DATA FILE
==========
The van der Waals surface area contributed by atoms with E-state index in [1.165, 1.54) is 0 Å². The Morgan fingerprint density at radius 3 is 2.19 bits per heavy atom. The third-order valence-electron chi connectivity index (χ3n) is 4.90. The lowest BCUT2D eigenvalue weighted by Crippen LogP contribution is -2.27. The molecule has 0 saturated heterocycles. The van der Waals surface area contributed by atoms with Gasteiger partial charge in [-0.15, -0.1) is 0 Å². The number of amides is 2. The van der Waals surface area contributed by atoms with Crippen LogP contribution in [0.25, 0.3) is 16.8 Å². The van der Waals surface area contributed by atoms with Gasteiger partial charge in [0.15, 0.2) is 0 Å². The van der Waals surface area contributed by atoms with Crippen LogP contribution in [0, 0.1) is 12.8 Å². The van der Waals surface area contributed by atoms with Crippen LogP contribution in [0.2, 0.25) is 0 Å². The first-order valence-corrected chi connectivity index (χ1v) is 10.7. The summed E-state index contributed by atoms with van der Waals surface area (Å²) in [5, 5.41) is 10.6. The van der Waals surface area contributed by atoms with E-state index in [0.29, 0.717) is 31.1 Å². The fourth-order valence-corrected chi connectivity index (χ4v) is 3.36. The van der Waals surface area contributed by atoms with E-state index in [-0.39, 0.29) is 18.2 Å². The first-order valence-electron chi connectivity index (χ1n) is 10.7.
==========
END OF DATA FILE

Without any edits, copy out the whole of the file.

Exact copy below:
The van der Waals surface area contributed by atoms with E-state index in [1.165, 1.54) is 0 Å². The Morgan fingerprint density at radius 3 is 2.19 bits per heavy atom. The third-order valence-electron chi connectivity index (χ3n) is 4.90. The lowest BCUT2D eigenvalue weighted by Crippen LogP contribution is -2.27. The molecule has 0 saturated heterocycles. The van der Waals surface area contributed by atoms with Gasteiger partial charge in [-0.15, -0.1) is 0 Å². The number of amides is 2. The van der Waals surface area contributed by atoms with Crippen LogP contribution in [0.25, 0.3) is 16.8 Å². The van der Waals surface area contributed by atoms with Gasteiger partial charge in [0.15, 0.2) is 0 Å². The van der Waals surface area contributed by atoms with Crippen LogP contribution in [0, 0.1) is 12.8 Å². The van der Waals surface area contributed by atoms with Crippen LogP contribution in [0.2, 0.25) is 0 Å². The first-order valence-corrected chi connectivity index (χ1v) is 10.7. The summed E-state index contributed by atoms with van der Waals surface area (Å²) in [5, 5.41) is 10.6. The van der Waals surface area contributed by atoms with E-state index in [0.29, 0.717) is 31.1 Å². The fourth-order valence-corrected chi connectivity index (χ4v) is 3.36. The van der Waals surface area contributed by atoms with E-state index in [-0.39, 0.29) is 18.2 Å². The first-order valence-electron chi connectivity index (χ1n) is 10.7.